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January 3, 2012, 4:41 am UTC
Our use of the web has rapidly changed since its inception, in simple words; it has evolved from online directories to search engines and now to social media. Built on the desktop and notebook PC platform, the web’s popularity is noteworthy.
Today, however, a new platform shift is taking place. In 2011, for the first time, smartphone and tablet shipments exceed those of desktop and notebook shipments. This move means a new generation of consumers expects their smartphones and tablets to come with instant broadband connectively so, they too can connect to the Internet.
According to a recently released study by Benedict Evans, tallying the numbers for Enders Analysis found that around 40 percent of all active users of Facebook use Facebook mobile apps on a monthly basis, . Facebook claims 800 million active users in total these days.
In September, Evans pointed out; Facebook claimed 350 million total mobile users, a figure that included both mobile web users and mobile apps users. At that time, Facebook claimed about 250 million people were accessing Facebook via mobile apps on a monthly basis.
On a daily basis, Evans’ figures show Android pulling ahead of iPhone and iPod Touch in mobile app usage, but iPhone/iPod Touch still trumps Android on a monthly basis (100.4 million for the former, to 87.8 million for the latter).
According to a Nielsen, for mobile application report and its findings not only there is an increase in smartphone usage, but also what applications are most popular. For its report, Nielsen surveyed more than 4,200 people who had downloaded a mobile application in the last 30 days.
The survey really highlights just how much smartphone ownership trails traditional feature phone ownership, at least in the U.S. Nielsen’s study shows that 21% of American wireless subscribers have smartphones.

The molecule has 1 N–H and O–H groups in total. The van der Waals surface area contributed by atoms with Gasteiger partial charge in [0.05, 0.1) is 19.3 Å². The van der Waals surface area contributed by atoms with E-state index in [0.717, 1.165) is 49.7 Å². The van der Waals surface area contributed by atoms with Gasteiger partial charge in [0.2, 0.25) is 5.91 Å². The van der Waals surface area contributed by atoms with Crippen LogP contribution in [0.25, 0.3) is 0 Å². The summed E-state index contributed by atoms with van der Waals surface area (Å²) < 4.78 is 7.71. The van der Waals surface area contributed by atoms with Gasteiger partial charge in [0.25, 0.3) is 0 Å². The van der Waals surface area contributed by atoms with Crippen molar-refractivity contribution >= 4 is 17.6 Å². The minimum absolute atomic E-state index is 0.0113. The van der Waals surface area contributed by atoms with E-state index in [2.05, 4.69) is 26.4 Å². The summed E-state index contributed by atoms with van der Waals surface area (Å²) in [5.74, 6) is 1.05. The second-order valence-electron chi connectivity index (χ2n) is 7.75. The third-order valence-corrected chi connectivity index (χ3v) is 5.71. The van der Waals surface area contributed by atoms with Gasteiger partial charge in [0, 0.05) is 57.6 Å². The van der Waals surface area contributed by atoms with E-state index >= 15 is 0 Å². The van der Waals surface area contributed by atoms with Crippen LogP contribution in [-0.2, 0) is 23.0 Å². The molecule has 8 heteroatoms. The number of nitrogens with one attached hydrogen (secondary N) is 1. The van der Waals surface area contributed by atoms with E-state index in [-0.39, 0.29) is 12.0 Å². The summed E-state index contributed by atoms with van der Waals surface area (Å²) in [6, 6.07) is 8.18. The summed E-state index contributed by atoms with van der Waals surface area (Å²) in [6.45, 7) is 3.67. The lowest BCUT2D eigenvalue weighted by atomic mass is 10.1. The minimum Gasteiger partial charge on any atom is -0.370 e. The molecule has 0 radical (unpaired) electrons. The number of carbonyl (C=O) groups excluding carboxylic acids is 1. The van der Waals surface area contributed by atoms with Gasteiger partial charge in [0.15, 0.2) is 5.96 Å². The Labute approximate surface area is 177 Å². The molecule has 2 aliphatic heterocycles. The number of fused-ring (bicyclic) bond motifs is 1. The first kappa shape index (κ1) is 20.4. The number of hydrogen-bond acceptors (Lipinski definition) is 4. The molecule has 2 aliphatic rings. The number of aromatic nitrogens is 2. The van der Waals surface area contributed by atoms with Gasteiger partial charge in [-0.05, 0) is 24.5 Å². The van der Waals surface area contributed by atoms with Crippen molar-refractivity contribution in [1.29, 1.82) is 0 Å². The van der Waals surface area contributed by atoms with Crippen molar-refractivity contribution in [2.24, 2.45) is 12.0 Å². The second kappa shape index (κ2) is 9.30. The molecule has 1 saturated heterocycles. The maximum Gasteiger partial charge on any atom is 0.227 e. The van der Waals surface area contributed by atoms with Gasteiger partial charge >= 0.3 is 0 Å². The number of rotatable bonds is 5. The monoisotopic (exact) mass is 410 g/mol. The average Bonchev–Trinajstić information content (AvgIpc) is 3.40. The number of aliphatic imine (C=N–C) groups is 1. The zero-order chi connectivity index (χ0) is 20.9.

Still, even non-smartphone users have heavily embraced mobile apps. Nielsen’s survey indicates that the average number of apps that a feature phone user has on his or her device is 10, while the average number of apps a smartphone user has is 22.
Facebook clearly dominates the mobile app space; it’s one of the top five apps on each of the platforms highlighted. Still, Nielsen notes that broken down by demographic, MySpace is still very popular among teens and that LinkedIn is strong in the 25-44 demographic.
Social networking, which is Facebook’s core competency – commands the second largest allocation of consumers’ time. Games, which typify the most popular kind of app played on the Facebook platform itself, are also the top categories on both Android and iOS platforms. As interactive media usage continues to shift from the web to mobile apps. One thing is certain: Facebook, Apple and Google will all expend significant resources to ensure that no one company dominates owning the direct relationship with the consumer.
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